Crime

Could Later Closing Times Reduce Let-Out Crowds and Help Stop Crime?

Beta is gone, but the let-out crowds are not.
Beta is gone, but the let-out crowds are not. Aaron Thackeray
Early in the morning of July 17, Denver Police officers shot into a crowd of people who'd just left the bars at 20th and Larimer streets, injuring six bystanders. While the investigation into that incident continues, so does discussion of ways to reduce the tensions during let-out, as bars issue their last call before mandatory closing at 2 a.m.

The Denver Police Department made the first move: On July 30, it announced that food trucks would no longer be allowed to operate between 19th and 20th streets on Blake Street, 19th and 21st streets on Market Street, and 20th and 21st streets on Larimer on Friday and Saturday. Police argued that moving the food trucks in that area would deter people from gathering outside during let-out. But others, including Denver City Councilmember Candi CdeBaca, who represents the area, called the idea absurd.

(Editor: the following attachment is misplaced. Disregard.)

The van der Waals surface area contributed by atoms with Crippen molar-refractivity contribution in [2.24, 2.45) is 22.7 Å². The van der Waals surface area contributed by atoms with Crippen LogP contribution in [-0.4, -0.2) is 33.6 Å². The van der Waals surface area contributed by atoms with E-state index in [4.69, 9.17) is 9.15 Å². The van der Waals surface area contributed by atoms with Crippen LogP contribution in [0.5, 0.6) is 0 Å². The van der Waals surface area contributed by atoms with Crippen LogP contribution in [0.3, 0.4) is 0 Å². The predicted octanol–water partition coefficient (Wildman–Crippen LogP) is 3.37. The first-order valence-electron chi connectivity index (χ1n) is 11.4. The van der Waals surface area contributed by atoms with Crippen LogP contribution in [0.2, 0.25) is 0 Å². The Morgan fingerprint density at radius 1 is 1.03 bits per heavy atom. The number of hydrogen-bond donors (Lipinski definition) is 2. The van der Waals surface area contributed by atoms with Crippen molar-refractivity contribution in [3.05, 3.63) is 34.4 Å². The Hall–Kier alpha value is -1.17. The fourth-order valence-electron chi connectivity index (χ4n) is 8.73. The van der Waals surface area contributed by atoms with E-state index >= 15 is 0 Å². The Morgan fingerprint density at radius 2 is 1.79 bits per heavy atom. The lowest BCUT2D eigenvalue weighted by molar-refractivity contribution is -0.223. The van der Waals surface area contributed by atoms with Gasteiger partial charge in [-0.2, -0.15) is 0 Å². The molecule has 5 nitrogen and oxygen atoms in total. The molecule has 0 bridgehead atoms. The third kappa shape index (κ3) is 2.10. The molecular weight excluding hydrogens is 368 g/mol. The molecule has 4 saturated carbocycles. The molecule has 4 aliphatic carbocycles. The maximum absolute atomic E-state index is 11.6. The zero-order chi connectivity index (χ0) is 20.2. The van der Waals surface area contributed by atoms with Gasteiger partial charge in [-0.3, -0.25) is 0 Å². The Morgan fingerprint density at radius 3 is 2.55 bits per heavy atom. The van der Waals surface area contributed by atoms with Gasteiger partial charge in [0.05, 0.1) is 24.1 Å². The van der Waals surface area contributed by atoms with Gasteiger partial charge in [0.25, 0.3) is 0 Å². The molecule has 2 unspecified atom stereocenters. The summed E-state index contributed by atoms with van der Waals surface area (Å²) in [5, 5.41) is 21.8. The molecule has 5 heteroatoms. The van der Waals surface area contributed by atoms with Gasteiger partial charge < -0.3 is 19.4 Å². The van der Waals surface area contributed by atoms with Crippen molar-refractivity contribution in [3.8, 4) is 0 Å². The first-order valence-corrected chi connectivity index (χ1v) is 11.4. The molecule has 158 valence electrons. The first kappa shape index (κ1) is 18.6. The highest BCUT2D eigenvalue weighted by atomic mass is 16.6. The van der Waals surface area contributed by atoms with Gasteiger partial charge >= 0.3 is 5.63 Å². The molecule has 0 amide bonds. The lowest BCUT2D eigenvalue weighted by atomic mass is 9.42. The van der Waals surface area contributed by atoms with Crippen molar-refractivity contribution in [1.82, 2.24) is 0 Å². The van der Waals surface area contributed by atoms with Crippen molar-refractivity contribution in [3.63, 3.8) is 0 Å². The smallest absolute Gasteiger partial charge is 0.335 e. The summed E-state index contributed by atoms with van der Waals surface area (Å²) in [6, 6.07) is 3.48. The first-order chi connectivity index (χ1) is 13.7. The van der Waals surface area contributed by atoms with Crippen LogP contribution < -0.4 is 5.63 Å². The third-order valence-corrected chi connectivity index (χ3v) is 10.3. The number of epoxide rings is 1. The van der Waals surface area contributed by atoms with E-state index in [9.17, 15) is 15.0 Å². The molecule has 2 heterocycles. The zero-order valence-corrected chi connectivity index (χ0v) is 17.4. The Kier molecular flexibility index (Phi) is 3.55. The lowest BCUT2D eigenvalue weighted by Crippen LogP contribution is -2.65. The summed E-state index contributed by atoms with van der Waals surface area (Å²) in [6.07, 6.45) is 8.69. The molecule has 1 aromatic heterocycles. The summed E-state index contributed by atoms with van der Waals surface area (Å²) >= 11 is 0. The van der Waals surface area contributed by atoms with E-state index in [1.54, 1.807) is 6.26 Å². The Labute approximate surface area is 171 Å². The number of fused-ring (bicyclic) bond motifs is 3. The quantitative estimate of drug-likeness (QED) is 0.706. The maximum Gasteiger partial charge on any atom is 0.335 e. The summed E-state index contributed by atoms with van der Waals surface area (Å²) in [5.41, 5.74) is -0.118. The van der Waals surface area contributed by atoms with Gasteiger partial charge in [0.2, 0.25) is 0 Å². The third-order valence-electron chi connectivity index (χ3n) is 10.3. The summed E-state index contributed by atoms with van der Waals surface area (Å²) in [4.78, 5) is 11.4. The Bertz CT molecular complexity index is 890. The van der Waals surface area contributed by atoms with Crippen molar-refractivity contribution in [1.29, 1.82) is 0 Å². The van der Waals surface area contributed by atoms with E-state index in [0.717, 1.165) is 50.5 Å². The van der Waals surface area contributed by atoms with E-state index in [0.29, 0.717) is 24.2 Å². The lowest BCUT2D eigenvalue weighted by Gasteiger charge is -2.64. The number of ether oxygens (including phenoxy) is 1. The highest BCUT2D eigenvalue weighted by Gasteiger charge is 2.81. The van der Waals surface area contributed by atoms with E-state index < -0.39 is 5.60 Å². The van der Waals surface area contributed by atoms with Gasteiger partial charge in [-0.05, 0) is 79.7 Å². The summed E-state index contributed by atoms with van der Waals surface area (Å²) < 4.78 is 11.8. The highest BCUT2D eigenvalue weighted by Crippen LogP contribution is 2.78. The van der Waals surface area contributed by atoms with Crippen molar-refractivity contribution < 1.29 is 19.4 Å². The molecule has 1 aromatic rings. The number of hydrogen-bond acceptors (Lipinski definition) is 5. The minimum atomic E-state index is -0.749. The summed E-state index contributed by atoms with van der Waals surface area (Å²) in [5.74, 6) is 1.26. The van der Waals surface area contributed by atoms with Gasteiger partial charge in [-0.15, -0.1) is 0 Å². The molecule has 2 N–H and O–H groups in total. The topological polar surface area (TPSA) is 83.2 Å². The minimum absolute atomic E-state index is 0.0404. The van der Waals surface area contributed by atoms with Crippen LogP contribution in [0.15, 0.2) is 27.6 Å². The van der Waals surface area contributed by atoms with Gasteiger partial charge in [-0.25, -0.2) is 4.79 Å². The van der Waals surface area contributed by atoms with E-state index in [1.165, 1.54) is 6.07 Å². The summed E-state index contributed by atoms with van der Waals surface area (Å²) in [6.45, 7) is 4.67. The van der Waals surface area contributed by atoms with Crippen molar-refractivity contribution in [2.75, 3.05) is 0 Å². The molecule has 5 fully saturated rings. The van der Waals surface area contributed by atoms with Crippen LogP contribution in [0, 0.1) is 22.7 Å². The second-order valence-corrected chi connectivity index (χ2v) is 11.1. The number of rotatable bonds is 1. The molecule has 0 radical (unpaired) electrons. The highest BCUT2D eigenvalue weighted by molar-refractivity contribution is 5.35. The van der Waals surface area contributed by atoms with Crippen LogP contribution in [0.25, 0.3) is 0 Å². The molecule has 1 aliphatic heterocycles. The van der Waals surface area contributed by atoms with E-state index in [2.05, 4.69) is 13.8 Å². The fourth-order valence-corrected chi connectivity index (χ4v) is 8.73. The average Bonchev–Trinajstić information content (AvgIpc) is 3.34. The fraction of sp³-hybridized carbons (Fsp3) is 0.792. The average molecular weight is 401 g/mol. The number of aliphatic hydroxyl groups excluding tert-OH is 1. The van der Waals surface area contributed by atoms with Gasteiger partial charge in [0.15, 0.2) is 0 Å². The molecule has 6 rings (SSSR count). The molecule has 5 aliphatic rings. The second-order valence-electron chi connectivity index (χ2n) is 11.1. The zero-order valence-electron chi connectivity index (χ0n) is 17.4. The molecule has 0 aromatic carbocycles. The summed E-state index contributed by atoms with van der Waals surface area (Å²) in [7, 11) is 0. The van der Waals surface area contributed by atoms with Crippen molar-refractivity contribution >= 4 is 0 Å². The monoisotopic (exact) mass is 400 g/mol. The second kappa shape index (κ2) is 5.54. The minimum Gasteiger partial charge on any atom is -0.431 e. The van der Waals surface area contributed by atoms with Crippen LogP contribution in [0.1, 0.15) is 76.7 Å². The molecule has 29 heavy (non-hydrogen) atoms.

“Apparently, there are move-along laws for trucks now that @DenverPolice think they are in charge of making,” CdeBaca tweeted. “They are not enforcing a valid/real law. Outrageous.”

Chris Fuselier, owner of the Blake Street Tavern at 2301 Blake, isn't sold on the idea of booting the food trucks, either. “Those businesses were incredibly impacted by COVID, and now they have an opportunity to be in business again," he says. "I would think that there are other measures we could do other than to punish those food truck operators.”

Such as extending closing time?

The concept has been around for at least a decade.

In 2014, then-state representative Crisanta Duran, who would later become Speaker of the House, proposed a bill that would extend last call until 4:30 a.m. as a way to end the congestion during let-out that was leading to violent incidents. But after opponents argued that a later last call would just lead to more drinking and more problems, Duran herself asked the House to defeat the bill, since she couldn’t get the votes to pass it.